The Importance of Saving for your children’s future
All parents have high expectations for their children’s future. Every parent sees their children, progressing to a better more financially secure life than they had. I remember how a lot of parents when I was growing up dreamt that their children would become doctors and lawyers so that they could have a steady income and a more security future. I remember how my parents tried to save everything they could so that my sisters and I could afford an education and have a career.
An unknown Future
The truth is, though, even though parents’ needs to ensure that their children have a better life have not changed, but the world around them has changed. 30 years ago there were no careers such as Bloggers and Vloggers? Today social media is all the rage, look how you are getting your information right now from the internet, who knew this was even in the realms of possibility when our parents were thinking about planning for our future?
The same applies to us now our children’s prospects are way out of our known reality; we are trying to prepare them for careers that do not even exists currently.
All we can give them is a good education and hope they make the best of the opportunities But, for them to have those options they need us to plan better and to save optimally for their education.
Four tips for optimising your saving for your children’s future education
Today we will discuss four ways in which we as parents can do this better
Start Saving Early
Experts say “If you only start saving when your child starts Grade 1, it’s already too late!”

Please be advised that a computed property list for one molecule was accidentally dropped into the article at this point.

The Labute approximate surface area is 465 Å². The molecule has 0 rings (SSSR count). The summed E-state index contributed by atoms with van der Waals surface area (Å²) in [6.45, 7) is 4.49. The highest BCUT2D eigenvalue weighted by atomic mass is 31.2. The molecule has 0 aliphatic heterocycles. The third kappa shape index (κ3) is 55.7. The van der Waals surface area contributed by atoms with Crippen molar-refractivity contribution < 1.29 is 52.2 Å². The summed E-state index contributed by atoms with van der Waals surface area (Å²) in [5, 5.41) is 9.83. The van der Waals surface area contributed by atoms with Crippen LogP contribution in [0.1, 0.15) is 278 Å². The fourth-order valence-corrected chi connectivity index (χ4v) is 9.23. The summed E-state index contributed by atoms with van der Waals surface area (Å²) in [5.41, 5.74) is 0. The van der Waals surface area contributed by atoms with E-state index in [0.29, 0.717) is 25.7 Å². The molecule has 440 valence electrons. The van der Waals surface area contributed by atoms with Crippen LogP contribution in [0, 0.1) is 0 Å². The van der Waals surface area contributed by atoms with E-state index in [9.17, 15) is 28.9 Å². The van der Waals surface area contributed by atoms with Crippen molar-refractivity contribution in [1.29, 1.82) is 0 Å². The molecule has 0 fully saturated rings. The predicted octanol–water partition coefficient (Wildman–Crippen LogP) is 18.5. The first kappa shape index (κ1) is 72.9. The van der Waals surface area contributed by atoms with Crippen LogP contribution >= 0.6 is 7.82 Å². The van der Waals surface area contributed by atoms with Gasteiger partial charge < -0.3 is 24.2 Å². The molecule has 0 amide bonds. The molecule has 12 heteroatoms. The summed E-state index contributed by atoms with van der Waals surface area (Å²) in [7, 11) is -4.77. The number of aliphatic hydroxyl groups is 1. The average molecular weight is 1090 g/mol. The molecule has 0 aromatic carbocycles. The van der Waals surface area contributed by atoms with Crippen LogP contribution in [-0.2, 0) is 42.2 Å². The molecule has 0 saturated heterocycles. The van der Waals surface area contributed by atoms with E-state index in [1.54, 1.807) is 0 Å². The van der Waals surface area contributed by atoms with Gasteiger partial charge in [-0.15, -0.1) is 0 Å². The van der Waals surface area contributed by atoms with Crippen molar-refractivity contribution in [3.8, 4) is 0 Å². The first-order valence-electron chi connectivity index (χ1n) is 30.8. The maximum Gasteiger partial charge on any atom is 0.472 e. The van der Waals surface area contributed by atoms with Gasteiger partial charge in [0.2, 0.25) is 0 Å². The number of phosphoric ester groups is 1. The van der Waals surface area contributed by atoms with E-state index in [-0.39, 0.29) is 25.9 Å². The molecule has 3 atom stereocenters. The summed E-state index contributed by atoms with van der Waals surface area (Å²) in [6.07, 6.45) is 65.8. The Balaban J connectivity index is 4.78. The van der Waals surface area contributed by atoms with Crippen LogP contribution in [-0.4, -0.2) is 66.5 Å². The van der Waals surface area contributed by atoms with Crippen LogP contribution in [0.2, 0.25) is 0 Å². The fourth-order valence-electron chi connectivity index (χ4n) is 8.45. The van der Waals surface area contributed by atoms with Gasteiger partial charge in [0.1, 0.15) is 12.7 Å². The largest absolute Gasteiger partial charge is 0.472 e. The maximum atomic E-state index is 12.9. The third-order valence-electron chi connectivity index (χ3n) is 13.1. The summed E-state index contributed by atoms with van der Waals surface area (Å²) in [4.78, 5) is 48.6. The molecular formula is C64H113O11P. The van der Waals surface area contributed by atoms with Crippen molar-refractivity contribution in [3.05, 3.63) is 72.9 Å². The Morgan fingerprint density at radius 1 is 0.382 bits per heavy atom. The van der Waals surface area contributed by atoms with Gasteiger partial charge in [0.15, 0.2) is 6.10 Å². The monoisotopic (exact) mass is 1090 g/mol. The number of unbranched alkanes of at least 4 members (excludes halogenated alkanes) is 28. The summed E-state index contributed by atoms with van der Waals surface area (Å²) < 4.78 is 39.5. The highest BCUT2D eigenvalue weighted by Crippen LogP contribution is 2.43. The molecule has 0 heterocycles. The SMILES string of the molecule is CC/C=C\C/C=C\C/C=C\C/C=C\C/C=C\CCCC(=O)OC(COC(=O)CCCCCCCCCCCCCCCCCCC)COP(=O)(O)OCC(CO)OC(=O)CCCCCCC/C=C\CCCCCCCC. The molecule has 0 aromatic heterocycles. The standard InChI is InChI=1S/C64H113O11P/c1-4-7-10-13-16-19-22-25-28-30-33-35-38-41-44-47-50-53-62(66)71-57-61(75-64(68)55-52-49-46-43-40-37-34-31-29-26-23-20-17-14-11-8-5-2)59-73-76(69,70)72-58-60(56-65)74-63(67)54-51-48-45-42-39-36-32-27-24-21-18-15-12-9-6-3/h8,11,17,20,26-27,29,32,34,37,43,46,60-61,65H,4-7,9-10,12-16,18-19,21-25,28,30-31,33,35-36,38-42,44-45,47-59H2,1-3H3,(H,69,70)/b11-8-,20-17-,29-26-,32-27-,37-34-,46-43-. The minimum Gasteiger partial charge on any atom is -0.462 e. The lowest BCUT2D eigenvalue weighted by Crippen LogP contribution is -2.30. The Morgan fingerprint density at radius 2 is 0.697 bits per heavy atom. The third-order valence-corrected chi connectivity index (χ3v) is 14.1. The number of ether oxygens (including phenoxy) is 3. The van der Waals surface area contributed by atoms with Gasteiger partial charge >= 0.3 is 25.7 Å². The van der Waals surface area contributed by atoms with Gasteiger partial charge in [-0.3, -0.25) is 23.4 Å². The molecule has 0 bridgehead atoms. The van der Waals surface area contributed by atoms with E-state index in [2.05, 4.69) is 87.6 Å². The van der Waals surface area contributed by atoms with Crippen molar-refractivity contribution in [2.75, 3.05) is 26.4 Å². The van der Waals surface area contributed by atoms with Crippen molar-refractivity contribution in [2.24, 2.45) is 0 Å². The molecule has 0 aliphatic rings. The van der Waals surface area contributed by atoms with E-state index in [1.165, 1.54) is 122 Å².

The earlier you start saving for their education, the smaller the impact is on your budget. Depending on the institutions’ fees (best your little one not end up at Julliard, because then you’ve got problems) and future education inflation, a new parent needs to save at least R800 per month, preferably more, to confidently cover the total cost of a High School Education at a good school. If you only start saving when your child starts Grade 1, you’ll need to put aside almost two and a half times as much every month from then on.
Education inflation is real…
Education costs have historically risen by between 9% and 10% each year. Therefore it is possible that the increase in school fees will be more than your salary increase each year. Your first goal should, therefore, be to save so that you can make up this difference without education taking a bigger bite out of your household finances.
Funding the grade gap
Your second goal is to fill the gap between high school and primary school fees, as you will be paying around 20% more once your child starts high school. In fact, even primary school fees often increase with each grade, over and above the normal annual inflationary increases.
As soon as your child starts Grade One, immediately increase your savings by the difference between primary and high school fees. You will then be setting aside a realistic percentage of your salary for your child’s 12 years of education, and the savings will supplement the annual fee increases in high school.
Protecting the future
When planning for your child’s education; you should also consider an insurance policy to fund any shortfall should the worst happen to you (touch wood it doesn’t) before you’ve put enough aside.
Liberty offers education cover through the comprehensive EduCator benefit which pays school fees directly to your Child’s institution up to their first tertiary degree should you pass away or become permanently disabled.
To learn more about Liberty’s Educational Investment Products visit their website www.liberty.co.za
DISCLAIMER: This is a sponsored post
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